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Mol Microbiol. 2003 Feb;47(4):917-27.

A plasmid-encoded regulator couples the synthesis of toxins and surface structures in Bacillus anthracis.

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Toxines et Pathogénie Bactériennes (URA 2172, CNRS), Institut Pasteur, 28 rue du Dr Roux, 75724, Paris cedex 15, France.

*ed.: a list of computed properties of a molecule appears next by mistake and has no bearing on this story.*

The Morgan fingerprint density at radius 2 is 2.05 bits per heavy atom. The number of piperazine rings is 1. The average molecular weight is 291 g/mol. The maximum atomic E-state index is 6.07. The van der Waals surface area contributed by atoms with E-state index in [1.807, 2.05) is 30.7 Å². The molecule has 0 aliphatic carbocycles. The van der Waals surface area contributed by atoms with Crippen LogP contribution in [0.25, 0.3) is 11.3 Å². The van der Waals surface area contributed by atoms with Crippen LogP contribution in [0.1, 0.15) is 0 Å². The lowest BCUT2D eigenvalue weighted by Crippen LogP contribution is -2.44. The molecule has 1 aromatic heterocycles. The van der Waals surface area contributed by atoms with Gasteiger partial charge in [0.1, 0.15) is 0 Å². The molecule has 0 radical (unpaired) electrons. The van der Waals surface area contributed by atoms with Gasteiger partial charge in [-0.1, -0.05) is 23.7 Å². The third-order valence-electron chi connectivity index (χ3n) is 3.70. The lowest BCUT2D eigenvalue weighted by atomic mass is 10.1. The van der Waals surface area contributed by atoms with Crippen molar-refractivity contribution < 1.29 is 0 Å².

Transcription of the major Bacillus anthracis virulence genes is triggered by CO2, a signal believed to reflect the host environment. A 180 kb plasmid, pXO1, carries the anthrax toxin genes and the genes responsible for their regulation, pagR and atxA; the latter encodes a major trans-activator. It has long been known that pXO1 genes have major effects on the physiology of B. anthracis, probably through regulatory cross-talk between plasmid and chromosomal genes. Accordingly, we found that the chromosomal S-layer genes, sap and eag, are regulated by pXO1 genes so that only eag is significantly expressed in the presence of CO2. This effect results from the product of pagR acting as the most downstream element of a signalling cascade initiated by AtxA. In vitro evidence showed that PagR is a transcription factor that controls the S-layer genes by direct binding on their promoter regions. This work provides evidence that AtxA is a master regulator that co-ordinates the response to host signals by orchestrating positive and negative controls over genes located on all genetic elements.

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